Kiplinger’s 70 Ways to Build Wealth

The April 2017 issue of Kiplinger’s Personal Finance magazine recently arrived. It is a special one indeed: celebrating the 70th anniversary of a venerable publication. To commemorate this occasion, the lead article is 70 Ways to Build Wealth. Definitely a worthwhile read for the Frugal and Wise. (Check for the issue at your local library.)

I am pleased to note that, of the 70 actions listed in the magazine, I have, to date, mentioned at least 19 of them on Frugal, Wealthy and Wise. Refer back to Twenty-five to Thrive, 31 Essential, Frugal and Wise Actions and Take These Five Actions Before Year-End.

I certainly cannot claim such ideas as original but neither did I merely copy them from other sources. Any number of fundamental, financial actions can lead to building wealth and living better on less. But there is the satisfaction in knowing what I mention on Frugal, Wealthy and Wise is also being espoused by such a prominent source as Kiplinger’s.

I have been reading Kiplinger’s Personal Finance for at least two decades. It has been influential in my journey towards being a savvy consumer, a shrewd manager of family finances and a builder of wealth. (Kiplinger’s Personal Finance and The Economist are the only two magazines I read.) The introductory rate for a year’s subscription is $15 or less – worth checking out; see if it earns its keep for you.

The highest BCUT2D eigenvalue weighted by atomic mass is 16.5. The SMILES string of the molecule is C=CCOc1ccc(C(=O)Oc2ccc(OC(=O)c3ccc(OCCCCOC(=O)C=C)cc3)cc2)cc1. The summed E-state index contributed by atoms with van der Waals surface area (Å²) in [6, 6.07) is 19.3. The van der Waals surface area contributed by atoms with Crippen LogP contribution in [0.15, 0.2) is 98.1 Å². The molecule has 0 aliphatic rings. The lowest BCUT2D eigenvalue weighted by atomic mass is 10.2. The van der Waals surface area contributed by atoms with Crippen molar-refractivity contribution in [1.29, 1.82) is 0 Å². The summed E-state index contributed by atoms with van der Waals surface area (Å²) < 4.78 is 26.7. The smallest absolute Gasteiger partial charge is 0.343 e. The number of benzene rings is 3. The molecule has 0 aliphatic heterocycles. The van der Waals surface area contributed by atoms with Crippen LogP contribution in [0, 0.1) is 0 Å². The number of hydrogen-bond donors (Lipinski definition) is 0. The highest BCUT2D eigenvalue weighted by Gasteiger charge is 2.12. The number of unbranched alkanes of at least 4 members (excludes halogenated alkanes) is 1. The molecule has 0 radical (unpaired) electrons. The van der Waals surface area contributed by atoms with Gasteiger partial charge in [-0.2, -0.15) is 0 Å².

Words from the Chief
The 70 Ways to Build Wealth article contains 10 saying from Knight Kiplinger, Editor in Chief (page 28). These sayings are comparable to words of wisdom from Warren Buffet, Jack Bogel – or even King Solomon in Proverbs.

1) Wealth creation isn’t a matter of what you earn. It’s how much you save.

2) Your biggest barrier to becoming rich is living like you’re rich before you are.

3) Pay yourself first.

4) No one ever got into trouble by borrowing too little.

5) Conspicuous consumption will make you inconspicuously poor.

6) The key to stock market success isn’t your timing in the market. It’s your time in the market – the longer the better.

7) Diversify, because every asset has its day in the sun – and its day in the doghouse.

8) Keep a cool head when others are losing theirs.

9) Money can’t buy happiness but it can make unhappiness easier to bear.

10) Sharing your wealth with others is more fun than spending it on yourself.

Cheers, Paul

© 2017 Paul J Reimold

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